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I have this piece of C code:

[...]
struct stat info;
char *filename = "just_a_binary_file";
stat(filename, &info);
printf("FILE SIZE: %d\n", info.st_size);

char *content = (char *)malloc(info.st_size * sizeof(char *));
FILE *fp = fopen(filename, "rb");
fread(content, info.st_size, 1, fp);
fclose(fp);

printf("STRING LENGTH: %d\n", strlen(content));
[...]

the output is:

FILE SIZE: 20481
STRING LENGTH: 6

the problem is that file contains some Zero-Bytes and when I put the file content into a variable char* the string is truncated at the first occurrence of '\0' (chr(0) precisely).

The question is how can I get the full binary content into a variable char*?

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5 Answers 5

up vote 2 down vote accepted

First of all, you allocate way too much memory. info.st_size * sizeof(char) is enough. You store chars, not pointers.

Then you need to store the file size and use memory functions instead of string functions. A blob of data that contains null bytes is not a string per definition. So it's impossible to get its length except by using the already-known file size.

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actualy simply info.st_size is enough in this case –  hexa Aug 10 '11 at 15:23

It looks to me that you did read the full binary file into content. Binary data is not string data. Strings are NULL terminated. When you examine content in the debugger, yes it looks truncated, but in reality, it is 20481 bytes in size. Look at content in memory and you should see all of it.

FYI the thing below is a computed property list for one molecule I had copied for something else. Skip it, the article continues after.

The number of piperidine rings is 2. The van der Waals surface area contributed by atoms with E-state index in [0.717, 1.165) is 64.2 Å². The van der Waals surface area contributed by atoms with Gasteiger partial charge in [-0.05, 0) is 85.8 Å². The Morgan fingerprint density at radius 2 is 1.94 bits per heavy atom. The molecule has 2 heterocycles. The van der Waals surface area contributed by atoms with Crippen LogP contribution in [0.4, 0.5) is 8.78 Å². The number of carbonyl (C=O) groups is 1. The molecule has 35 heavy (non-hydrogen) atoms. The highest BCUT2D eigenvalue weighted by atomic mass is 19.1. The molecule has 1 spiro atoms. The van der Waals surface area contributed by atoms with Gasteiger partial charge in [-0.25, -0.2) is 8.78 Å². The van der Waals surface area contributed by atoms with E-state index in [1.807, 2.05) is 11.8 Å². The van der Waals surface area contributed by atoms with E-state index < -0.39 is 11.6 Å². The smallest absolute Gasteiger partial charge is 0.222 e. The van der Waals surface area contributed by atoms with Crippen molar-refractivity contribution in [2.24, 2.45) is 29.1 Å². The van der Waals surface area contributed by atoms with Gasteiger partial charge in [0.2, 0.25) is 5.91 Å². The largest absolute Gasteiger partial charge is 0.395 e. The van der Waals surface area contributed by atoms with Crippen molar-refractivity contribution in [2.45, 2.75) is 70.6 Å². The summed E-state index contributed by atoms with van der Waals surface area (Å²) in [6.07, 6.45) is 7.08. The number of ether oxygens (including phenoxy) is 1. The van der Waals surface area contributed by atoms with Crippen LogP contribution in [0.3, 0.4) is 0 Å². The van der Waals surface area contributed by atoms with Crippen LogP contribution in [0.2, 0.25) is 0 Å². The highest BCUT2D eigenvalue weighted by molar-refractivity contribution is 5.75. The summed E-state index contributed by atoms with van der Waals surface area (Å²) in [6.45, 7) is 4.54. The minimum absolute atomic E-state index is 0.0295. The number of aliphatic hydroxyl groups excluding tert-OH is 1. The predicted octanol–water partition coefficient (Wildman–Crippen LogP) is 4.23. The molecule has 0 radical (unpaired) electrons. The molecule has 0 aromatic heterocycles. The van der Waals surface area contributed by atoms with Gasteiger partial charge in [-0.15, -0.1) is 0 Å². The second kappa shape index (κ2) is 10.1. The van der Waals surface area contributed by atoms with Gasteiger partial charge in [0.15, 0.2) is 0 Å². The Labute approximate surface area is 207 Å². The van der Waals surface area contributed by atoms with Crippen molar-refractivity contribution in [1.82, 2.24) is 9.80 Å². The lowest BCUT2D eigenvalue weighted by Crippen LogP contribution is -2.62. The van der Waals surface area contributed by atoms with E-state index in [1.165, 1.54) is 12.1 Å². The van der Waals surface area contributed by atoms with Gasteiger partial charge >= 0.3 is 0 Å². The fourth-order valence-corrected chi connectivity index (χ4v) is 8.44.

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NULL is a null pointer constant. C strings are null terminated, or more precisely '\0' terminated, not NULL terminated. –  Keith Thompson Aug 10 '11 at 16:16

What you're doing seems ok, the problem lies with strlen... it stops counting when it encounters '\0'. fread will return the number of elements it wrote to content.

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You successfully loaded the whole file.

But it contains zero, and zero means end of a (:)) zero terminated string. strlen() won't do you any good.

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Here's a modified version of your code. Compare it to yours.

struct stat info;
const char *filename = "just_a_binary_file";
if (stat(filename, &info) != 0) {
    /* error handling */
}   
printf("FILE SIZE: %lu\n", (unsigned long)info.st_size);

char *content = malloc(info.st_size);
if (content == NULL) {
    /* error handling */
}   
FILE *fp = fopen(filename, "rb");
if (fp == NULL) {
    /* error handling */
}
/* Try to read a single block of info.st_size bytes */
size_t blocks_read = fread(content, info.st_size, 1, fp);
if (blocks_read != 1) {
    /* error handling */
}
fclose(fp);

/*
 * If nothing went wrong, content now contains the
 * data read from the file.
 */

printf("DATA LENGTH: %lu\n", (unsigned long)info.st_size);

Note that this approach can still be error-prone in some circumstances. For example, stat() gives you the size of the file at the moment you called stat(). The file's size could have changed between calling stat() and actually reading the file.

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